Kuhn: Can you capture any of your own or other people’s feelings about that whole series of papers. The first Heisenberg paper presumably had come out just before you got to Copenhagen.
Thomas: What do you call the first Heisenberg paper? The one that was completely wrong, or the ones that were beginning on the right direction? There were precursors you know, by Heisenberg. Earlier papers which were trials that never came to anything.
Kuhn: I mean the paper that was the immediate predecessor of the Born-Heisenberg-Jordan work.
Thomas: The paper you mean is the one in which he takes the harmonic expansion of motion and says that you have to modify these terms and make them of different frequencies rather than the same…
While I was at Copenhagen this was not really advanced -- I never understood any of it… Dennison was interested in the applications in molecular spectra and extension of Kronig’s ideas on what they called the sharpened correspondence principle. And all the ideas that I got of matrix mechanics I think were in connection with simple molecular theory.
Uhlenbeck: I see, then that must have been later.
Thomas: And I never understood anything about any of these things I think until -- I didn’t get really any sense out of the Heisenberg papers or the Dirac papers, but I did when the Schrodinger papers came out. Then I began to understand things… These began while I was still in Copenhagen… About March…I only stayed the academic year. I think I left about the beginning of June or something like that.
Kuhn: Do you remember discussions or reactions to either of the papers?
Thomas: Well I don’t -- I can say. I felt that I understood nothing until the Schrodinger papers. And the Schrodinger paper I don’t think I read while I was -- maybe at the very end of the time I was there. But I remember there was a question -- You see the matrix mechanics -- No, I must have heard something about it, but one felt that one couldn’t calculate anything with it. And when the Schrodinger paper came out, one saw how you would calculate things. I think this is essentially the difference. One felt before that that it was just ad hoc assumptions brought into each problem, largely because the mechanics of solving the equations was different in each case, and horribly complicated if you looked at Dirac’s papers on the hydrogen atom. While Schrodinger’s paper made it fairly easy to calculate things, and related it to mathematics when you --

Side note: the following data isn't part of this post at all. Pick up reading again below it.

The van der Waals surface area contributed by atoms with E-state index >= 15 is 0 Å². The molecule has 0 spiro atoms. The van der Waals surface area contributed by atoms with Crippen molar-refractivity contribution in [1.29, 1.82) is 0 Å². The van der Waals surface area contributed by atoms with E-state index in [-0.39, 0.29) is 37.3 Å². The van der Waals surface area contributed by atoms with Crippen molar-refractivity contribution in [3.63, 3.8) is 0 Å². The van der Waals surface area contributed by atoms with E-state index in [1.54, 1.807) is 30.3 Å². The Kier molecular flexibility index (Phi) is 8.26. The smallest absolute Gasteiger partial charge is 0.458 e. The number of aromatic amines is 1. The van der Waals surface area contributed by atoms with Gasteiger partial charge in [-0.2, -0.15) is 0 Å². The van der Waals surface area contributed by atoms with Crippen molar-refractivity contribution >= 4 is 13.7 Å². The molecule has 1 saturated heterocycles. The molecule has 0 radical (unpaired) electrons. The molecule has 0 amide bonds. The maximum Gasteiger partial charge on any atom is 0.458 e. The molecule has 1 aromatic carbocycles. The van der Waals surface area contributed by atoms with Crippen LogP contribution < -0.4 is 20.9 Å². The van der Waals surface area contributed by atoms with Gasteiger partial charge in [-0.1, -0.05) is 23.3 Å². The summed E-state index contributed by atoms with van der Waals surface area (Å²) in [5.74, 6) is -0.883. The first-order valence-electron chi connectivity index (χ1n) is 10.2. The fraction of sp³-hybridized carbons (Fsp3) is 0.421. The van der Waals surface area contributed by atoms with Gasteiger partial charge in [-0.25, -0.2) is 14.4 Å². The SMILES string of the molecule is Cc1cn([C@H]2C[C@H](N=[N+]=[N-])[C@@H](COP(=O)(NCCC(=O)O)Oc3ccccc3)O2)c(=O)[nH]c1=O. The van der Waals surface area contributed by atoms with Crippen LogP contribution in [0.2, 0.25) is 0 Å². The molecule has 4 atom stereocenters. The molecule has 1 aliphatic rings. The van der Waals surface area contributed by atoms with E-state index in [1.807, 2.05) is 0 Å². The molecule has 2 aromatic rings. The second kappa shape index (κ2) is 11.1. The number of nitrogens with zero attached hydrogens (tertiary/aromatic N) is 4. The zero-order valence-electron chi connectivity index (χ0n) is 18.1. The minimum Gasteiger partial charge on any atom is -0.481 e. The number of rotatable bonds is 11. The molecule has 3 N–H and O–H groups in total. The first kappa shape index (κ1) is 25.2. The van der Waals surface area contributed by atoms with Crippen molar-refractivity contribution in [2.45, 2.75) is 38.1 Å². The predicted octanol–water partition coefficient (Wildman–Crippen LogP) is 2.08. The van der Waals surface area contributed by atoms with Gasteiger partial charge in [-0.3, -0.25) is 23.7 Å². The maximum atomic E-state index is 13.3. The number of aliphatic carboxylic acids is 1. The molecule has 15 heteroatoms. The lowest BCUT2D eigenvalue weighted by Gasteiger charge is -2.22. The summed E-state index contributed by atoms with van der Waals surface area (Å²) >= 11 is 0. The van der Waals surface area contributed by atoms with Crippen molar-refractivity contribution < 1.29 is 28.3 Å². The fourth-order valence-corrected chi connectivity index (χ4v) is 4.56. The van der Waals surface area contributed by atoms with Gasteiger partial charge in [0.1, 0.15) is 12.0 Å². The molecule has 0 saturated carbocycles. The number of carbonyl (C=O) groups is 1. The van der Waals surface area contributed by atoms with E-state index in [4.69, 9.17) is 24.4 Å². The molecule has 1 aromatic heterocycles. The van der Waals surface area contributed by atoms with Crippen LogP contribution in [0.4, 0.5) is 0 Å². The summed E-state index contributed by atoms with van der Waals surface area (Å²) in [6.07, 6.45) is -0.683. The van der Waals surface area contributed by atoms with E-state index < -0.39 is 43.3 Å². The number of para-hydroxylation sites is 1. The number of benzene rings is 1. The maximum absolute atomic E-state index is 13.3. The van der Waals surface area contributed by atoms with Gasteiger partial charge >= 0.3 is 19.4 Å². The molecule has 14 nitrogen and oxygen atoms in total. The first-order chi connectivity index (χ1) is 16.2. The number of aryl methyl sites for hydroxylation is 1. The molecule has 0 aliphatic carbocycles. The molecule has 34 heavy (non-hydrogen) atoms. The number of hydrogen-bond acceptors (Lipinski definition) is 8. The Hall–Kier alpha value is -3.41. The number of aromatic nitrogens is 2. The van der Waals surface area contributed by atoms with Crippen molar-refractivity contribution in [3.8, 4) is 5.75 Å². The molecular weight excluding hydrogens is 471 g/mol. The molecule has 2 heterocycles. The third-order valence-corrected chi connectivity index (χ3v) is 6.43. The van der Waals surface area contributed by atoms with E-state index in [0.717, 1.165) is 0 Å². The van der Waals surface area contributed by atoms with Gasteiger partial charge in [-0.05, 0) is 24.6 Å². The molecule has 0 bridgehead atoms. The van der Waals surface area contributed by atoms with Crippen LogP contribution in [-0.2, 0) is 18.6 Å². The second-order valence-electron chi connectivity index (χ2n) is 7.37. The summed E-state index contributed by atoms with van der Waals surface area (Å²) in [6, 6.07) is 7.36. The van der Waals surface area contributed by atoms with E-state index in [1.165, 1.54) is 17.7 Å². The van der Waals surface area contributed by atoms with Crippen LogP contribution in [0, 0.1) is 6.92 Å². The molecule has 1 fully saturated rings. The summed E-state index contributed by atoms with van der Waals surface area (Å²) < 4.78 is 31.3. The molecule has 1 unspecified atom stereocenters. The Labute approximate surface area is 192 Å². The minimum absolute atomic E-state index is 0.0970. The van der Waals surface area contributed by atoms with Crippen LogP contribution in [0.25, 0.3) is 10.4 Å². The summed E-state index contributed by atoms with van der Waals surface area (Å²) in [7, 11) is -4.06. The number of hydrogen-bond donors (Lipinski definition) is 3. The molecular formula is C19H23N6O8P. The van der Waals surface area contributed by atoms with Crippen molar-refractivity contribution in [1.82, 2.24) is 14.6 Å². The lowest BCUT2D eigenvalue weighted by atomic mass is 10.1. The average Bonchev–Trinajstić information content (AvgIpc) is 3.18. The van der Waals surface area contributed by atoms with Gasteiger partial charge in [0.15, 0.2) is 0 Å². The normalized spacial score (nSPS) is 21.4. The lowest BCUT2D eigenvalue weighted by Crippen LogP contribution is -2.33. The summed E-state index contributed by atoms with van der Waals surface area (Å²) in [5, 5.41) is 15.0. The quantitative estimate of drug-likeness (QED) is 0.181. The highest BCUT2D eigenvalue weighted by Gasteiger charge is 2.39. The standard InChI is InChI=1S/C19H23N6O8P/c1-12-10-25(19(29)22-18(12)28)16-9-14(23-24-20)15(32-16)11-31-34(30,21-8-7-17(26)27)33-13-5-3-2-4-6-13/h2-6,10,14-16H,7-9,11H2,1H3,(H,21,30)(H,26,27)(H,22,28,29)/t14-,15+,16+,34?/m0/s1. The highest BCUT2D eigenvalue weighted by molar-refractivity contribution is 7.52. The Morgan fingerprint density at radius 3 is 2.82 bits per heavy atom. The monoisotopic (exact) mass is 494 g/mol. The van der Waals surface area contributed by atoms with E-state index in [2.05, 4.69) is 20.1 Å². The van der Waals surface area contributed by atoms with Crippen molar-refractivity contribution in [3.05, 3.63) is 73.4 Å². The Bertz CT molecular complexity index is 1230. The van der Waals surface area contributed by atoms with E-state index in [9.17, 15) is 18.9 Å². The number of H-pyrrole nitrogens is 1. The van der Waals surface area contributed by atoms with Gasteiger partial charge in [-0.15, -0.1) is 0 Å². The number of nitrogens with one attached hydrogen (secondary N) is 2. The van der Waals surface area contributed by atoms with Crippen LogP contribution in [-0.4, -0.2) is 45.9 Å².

Kuhn: Did one have any sense with the Heisenberg papers initially of fundamental --
Thomas: One had a sense that something of this sort must be a direction in which things were going, but one just didn’t -- One regarded some of these things as coming out of the sharpened correspondence principle business. But this may simply be the influence of Dennison’s method of taking it from that point of view at that time…
Uhlenbeck: Did Dirac come to Copenhagen in your time?
Thomas: No, he wasn’t there while I was there at all. I think he came there the next year. I’m not sure.
Uhlenbeck: You didn’t get in touch with him when you got back to Cambridge?
Thomas: I may have seen him, but not to talk about these things.
Kuhn: Was there gigantic excitement over these papers, first the matrix mechanics -- then the Schrodinger?
Thomas: I think only a few people understood anything about it, and I don’t think there was any gigantic excitement.
Kuhn: That would be true also of the Schrodinger papers?
Thomas: I think that’s true too. Now the de Broglie paper of course was earlier, and that was something again that I could make no sense of at all.
Kuhn: Had you and other people around you tried? I mean, was this a paper that one really tried to work out? People knew about it, but I couldn’t make any sense out of it. What was the sense of taking a Bohr orbit, and then saying that a wave had to have a whole number the wave didn’t fit into anything? But it wasn’t long after that that the experimental, diffraction of electrons?
Added Note By Kuhn After Conversation With L. H. Thomas:
As he left, Professor Thomas indicated that it had been a peculiarity of Fowler’s that he had told him not to come to his -- that is to Fowler’s elementary lectures. One set was on thermodynamics, which he had then worked up for himself from Bryan’s book on the subject. The other set of lectures was on differential equations, which again Thomas worked up for himself.
One other interesting remark was made in connection with the discussion of the course I forget who gave it -- on integral equations. Apparently there was a good deal of complaint here and there from people that that course was not designed in a way which indicated the physically applicable material, so that people didn’t know how to use it. It was too classical they felt, in its approach.